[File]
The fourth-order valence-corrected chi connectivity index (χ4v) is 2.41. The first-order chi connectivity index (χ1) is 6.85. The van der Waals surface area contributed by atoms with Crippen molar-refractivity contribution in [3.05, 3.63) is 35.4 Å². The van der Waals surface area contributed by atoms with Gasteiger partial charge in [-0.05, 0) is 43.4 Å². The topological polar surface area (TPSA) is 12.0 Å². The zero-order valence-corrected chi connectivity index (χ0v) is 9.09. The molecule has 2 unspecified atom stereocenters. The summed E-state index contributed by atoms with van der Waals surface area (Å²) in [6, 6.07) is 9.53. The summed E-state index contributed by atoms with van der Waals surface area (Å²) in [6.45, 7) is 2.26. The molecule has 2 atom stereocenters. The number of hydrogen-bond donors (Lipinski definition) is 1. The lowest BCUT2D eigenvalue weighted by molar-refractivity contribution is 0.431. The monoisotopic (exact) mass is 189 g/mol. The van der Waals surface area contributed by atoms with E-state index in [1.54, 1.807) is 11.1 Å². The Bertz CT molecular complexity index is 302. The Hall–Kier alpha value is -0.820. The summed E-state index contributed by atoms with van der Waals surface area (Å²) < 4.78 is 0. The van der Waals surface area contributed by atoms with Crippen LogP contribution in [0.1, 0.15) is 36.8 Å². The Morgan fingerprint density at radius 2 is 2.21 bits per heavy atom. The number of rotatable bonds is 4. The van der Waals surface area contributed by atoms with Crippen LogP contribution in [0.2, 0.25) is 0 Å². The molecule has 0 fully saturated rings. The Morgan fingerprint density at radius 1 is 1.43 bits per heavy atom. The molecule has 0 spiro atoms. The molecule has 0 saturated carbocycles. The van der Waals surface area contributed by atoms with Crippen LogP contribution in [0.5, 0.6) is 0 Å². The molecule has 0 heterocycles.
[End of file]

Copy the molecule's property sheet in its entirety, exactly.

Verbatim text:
The fourth-order valence-corrected chi connectivity index (χ4v) is 2.41. The first-order chi connectivity index (χ1) is 6.85. The van der Waals surface area contributed by atoms with Crippen molar-refractivity contribution in [3.05, 3.63) is 35.4 Å². The van der Waals surface area contributed by atoms with Gasteiger partial charge in [-0.05, 0) is 43.4 Å². The topological polar surface area (TPSA) is 12.0 Å². The zero-order valence-corrected chi connectivity index (χ0v) is 9.09. The molecule has 2 unspecified atom stereocenters. The summed E-state index contributed by atoms with van der Waals surface area (Å²) in [6, 6.07) is 9.53. The summed E-state index contributed by atoms with van der Waals surface area (Å²) in [6.45, 7) is 2.26. The molecule has 2 atom stereocenters. The number of hydrogen-bond donors (Lipinski definition) is 1. The lowest BCUT2D eigenvalue weighted by molar-refractivity contribution is 0.431. The monoisotopic (exact) mass is 189 g/mol. The van der Waals surface area contributed by atoms with E-state index in [1.54, 1.807) is 11.1 Å². The Bertz CT molecular complexity index is 302. The Hall–Kier alpha value is -0.820. The summed E-state index contributed by atoms with van der Waals surface area (Å²) < 4.78 is 0. The van der Waals surface area contributed by atoms with Crippen LogP contribution in [0.1, 0.15) is 36.8 Å². The Morgan fingerprint density at radius 2 is 2.21 bits per heavy atom. The number of rotatable bonds is 4. The van der Waals surface area contributed by atoms with Crippen LogP contribution in [0.2, 0.25) is 0 Å². The molecule has 0 fully saturated rings. The Morgan fingerprint density at radius 1 is 1.43 bits per heavy atom. The molecule has 0 spiro atoms. The molecule has 0 saturated carbocycles. The van der Waals surface area contributed by atoms with Crippen LogP contribution in [0.5, 0.6) is 0 Å². The molecule has 0 heterocycles.